As talks on the proposed Partial Day sharing agreement with the Emmetsburg Community Schools have continued, the Ruthven-Ayrshire Community School Board met Wednesday night to look over proposed class offerings for the high school students and a draft of the proposed sharing agreement with Emmetsburg. Several district patrons and members of the RA School faculty were on hand to listen to the proposals and information.
The Wednesday meeting was similar in nature to one held Wednesday morning by the Emmetsburg Community School Board on the same topic.
"The first thing to remember is that these are all draft copies," explained RA Superintendent Andrew Woiwood. "None of this is cast in stone it's all in draft form and must be approved by both you and the Emmetsburg board."
Woiwood shared a listing of courses that would be taught each school day for the high school students in Ruthven, and then required and elective courses that RA students could choose to attend in Emmetsburg as part of the Partial Day sharing arrangement, which would put the RA ninth through twelfth graders in classrooms in Emmetsburg each morning with Emmetsburg students.
"Right now, we need to get this information to our students, and let them choose what courses they want to take at Emmetsburg, and get that information to Emmetsburg so they can set up the class schedule," Woiwood explained.
"Remember, this is just a start," Woiwood continued. "We have a long, long way to go."
"Yes, this has been a very collaborative process," agreed Josephson. "But there are still issues that will have to be ironed out for both of us."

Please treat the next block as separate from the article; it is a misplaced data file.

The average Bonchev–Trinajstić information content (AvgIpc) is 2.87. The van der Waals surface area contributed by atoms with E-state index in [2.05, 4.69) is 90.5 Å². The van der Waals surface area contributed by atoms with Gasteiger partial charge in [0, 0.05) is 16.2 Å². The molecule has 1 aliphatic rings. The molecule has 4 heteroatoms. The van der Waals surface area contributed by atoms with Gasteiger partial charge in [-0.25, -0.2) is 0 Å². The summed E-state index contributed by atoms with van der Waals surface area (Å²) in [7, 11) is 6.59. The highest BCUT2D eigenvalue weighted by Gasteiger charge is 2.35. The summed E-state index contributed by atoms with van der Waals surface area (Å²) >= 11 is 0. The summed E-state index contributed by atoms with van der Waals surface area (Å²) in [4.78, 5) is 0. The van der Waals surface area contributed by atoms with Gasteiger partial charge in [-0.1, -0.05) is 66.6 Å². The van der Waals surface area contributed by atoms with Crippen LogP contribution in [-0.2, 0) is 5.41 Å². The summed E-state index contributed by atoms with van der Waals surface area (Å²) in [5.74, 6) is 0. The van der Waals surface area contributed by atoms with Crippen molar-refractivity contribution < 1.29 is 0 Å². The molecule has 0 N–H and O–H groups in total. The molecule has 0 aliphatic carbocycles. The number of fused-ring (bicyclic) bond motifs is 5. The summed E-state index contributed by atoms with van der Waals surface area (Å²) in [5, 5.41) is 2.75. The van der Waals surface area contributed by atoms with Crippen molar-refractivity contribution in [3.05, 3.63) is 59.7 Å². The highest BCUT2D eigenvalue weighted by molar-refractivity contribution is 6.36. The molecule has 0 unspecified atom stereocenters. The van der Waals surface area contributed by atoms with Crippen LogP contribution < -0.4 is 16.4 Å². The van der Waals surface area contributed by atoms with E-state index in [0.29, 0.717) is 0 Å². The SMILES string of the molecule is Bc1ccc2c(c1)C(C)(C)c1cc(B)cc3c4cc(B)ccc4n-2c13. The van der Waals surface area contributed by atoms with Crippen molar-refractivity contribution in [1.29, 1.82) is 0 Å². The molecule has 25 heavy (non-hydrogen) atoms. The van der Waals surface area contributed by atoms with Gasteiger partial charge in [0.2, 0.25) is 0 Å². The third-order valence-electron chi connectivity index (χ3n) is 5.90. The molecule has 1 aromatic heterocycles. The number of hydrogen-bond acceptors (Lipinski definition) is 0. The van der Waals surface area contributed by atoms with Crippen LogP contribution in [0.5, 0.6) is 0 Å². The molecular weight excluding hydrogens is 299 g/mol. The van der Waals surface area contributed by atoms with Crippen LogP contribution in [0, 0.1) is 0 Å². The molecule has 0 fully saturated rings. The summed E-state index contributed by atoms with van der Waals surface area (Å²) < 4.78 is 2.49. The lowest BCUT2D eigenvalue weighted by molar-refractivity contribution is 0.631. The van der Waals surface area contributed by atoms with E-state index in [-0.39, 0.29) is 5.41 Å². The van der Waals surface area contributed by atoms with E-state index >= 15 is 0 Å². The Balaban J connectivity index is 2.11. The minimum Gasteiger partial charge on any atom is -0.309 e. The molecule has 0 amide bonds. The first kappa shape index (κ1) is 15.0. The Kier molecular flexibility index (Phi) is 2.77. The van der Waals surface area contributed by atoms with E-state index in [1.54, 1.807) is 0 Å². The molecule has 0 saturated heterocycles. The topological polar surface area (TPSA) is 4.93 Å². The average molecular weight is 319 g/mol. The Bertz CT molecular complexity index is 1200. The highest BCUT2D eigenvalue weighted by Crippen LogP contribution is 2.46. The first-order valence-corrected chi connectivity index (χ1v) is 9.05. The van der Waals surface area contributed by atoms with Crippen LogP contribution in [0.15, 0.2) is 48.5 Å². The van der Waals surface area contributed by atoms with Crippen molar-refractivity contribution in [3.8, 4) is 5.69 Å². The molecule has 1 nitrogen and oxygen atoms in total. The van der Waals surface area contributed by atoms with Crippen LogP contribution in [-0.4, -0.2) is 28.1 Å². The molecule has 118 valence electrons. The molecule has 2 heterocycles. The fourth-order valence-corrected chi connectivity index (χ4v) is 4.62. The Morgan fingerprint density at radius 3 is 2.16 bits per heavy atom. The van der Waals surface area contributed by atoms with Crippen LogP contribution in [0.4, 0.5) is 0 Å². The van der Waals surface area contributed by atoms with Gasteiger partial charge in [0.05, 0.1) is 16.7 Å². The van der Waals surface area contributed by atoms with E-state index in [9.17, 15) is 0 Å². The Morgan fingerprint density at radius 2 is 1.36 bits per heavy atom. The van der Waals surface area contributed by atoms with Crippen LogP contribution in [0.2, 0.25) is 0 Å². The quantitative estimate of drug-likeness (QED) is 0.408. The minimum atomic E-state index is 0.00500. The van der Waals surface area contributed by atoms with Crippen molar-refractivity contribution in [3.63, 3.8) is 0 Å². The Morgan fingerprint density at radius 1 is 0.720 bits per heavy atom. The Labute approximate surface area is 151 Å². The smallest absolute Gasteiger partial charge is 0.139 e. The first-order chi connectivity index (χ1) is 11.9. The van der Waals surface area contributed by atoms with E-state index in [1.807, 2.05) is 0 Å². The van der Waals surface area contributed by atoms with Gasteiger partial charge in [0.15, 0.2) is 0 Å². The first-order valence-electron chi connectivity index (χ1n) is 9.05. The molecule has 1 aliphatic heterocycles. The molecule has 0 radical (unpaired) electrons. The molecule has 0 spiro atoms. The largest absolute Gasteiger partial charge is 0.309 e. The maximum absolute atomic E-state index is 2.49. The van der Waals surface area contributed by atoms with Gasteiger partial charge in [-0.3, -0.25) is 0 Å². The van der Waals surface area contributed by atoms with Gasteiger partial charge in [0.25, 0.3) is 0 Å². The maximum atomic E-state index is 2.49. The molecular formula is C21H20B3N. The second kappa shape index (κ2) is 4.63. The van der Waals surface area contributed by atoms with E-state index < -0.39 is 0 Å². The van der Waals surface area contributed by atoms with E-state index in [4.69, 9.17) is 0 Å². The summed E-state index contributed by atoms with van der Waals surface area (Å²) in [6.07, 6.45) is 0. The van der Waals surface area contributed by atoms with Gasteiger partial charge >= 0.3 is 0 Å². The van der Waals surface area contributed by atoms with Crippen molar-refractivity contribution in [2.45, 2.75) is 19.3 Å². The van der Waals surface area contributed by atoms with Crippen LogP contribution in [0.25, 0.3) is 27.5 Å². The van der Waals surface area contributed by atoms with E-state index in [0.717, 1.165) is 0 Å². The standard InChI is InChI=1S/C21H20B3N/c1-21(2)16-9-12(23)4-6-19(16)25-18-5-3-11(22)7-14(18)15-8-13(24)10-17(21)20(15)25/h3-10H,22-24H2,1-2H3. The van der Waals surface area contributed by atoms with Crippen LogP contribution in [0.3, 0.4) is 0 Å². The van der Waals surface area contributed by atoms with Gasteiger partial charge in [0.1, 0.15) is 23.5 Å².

Board President Barry Fischer asked if college course availability for RA students was known at this point in time. "It is hard to know for sure what the college will offer for courses each Fall, but Emmetsburg works very closely with Iowa Lakes to lock in a block of classes every year, and the career academy courses are always available each year," Josephson answered.
As board members reviewed the class lists several questions were posed and answered by the two administrators.
Board member Tracy Enderson questioned that since math would only be taught in Emmetsburg, how would RA students get questions on those assignments answered when they were back in Ruthven. "They could send the instructor an email, or call them," Josephson answered. "That is a good question we will look into further."
With an option for RA student to participate in instrumental and vocal music in Emmetsburg, Enderson asked what would happen to a pep band for basketball games or halftime performances at football games.
"That could be a difficulty," agreed Josephson, "But Emmetsburg suggested that they would like to give concerts here in Ruthven, and I thought that was a very nice offer on their part. Perhaps the middle school band might be able to do some of that."
Woiwood explained RA's high school students would board buses in Ruthven at 7:55 or 8 a.m. and travel to Emmetsburg, returning to Ruthven at noon. They would eat lunch in Ruthven and attend afternoon classes in Ruthven. If a student were enrolled in a college class at 8 a.m. they would need to travel to Emmetsburg on their own.